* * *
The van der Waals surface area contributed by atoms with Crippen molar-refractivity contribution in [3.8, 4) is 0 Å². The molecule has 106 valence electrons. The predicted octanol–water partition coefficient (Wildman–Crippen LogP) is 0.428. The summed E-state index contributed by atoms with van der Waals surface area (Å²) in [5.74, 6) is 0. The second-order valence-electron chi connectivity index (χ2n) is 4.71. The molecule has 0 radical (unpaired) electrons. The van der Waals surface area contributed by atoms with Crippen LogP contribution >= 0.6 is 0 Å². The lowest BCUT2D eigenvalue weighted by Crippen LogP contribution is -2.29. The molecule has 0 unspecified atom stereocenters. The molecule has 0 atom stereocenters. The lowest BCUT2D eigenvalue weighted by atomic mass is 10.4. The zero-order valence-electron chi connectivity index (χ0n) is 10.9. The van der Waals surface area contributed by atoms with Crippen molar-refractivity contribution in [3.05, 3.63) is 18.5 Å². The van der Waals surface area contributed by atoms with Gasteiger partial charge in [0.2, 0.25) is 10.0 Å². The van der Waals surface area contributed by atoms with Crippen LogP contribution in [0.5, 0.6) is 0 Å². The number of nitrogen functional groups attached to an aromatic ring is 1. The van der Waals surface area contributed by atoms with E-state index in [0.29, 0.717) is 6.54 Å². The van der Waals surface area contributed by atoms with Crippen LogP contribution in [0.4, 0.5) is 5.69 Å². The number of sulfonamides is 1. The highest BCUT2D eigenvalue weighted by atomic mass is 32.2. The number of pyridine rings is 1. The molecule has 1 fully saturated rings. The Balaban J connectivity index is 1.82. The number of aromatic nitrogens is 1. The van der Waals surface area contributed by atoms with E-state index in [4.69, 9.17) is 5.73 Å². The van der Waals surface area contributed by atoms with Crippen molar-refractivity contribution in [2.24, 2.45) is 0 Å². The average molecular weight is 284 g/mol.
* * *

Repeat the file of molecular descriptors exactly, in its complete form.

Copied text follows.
The van der Waals surface area contributed by atoms with Crippen molar-refractivity contribution in [3.8, 4) is 0 Å². The molecule has 106 valence electrons. The predicted octanol–water partition coefficient (Wildman–Crippen LogP) is 0.428. The summed E-state index contributed by atoms with van der Waals surface area (Å²) in [5.74, 6) is 0. The second-order valence-electron chi connectivity index (χ2n) is 4.71. The molecule has 0 radical (unpaired) electrons. The van der Waals surface area contributed by atoms with Crippen LogP contribution >= 0.6 is 0 Å². The lowest BCUT2D eigenvalue weighted by Crippen LogP contribution is -2.29. The molecule has 0 unspecified atom stereocenters. The molecule has 0 atom stereocenters. The lowest BCUT2D eigenvalue weighted by atomic mass is 10.4. The zero-order valence-electron chi connectivity index (χ0n) is 10.9. The van der Waals surface area contributed by atoms with Crippen molar-refractivity contribution in [3.05, 3.63) is 18.5 Å². The van der Waals surface area contributed by atoms with Gasteiger partial charge in [0.2, 0.25) is 10.0 Å². The van der Waals surface area contributed by atoms with Crippen LogP contribution in [0.5, 0.6) is 0 Å². The number of nitrogen functional groups attached to an aromatic ring is 1. The van der Waals surface area contributed by atoms with E-state index in [0.29, 0.717) is 6.54 Å². The van der Waals surface area contributed by atoms with Crippen LogP contribution in [0.4, 0.5) is 5.69 Å². The number of sulfonamides is 1. The highest BCUT2D eigenvalue weighted by atomic mass is 32.2. The number of pyridine rings is 1. The molecule has 1 fully saturated rings. The Balaban J connectivity index is 1.82. The number of aromatic nitrogens is 1. The van der Waals surface area contributed by atoms with E-state index in [4.69, 9.17) is 5.73 Å². The van der Waals surface area contributed by atoms with Crippen molar-refractivity contribution in [2.24, 2.45) is 0 Å². The average molecular weight is 284 g/mol.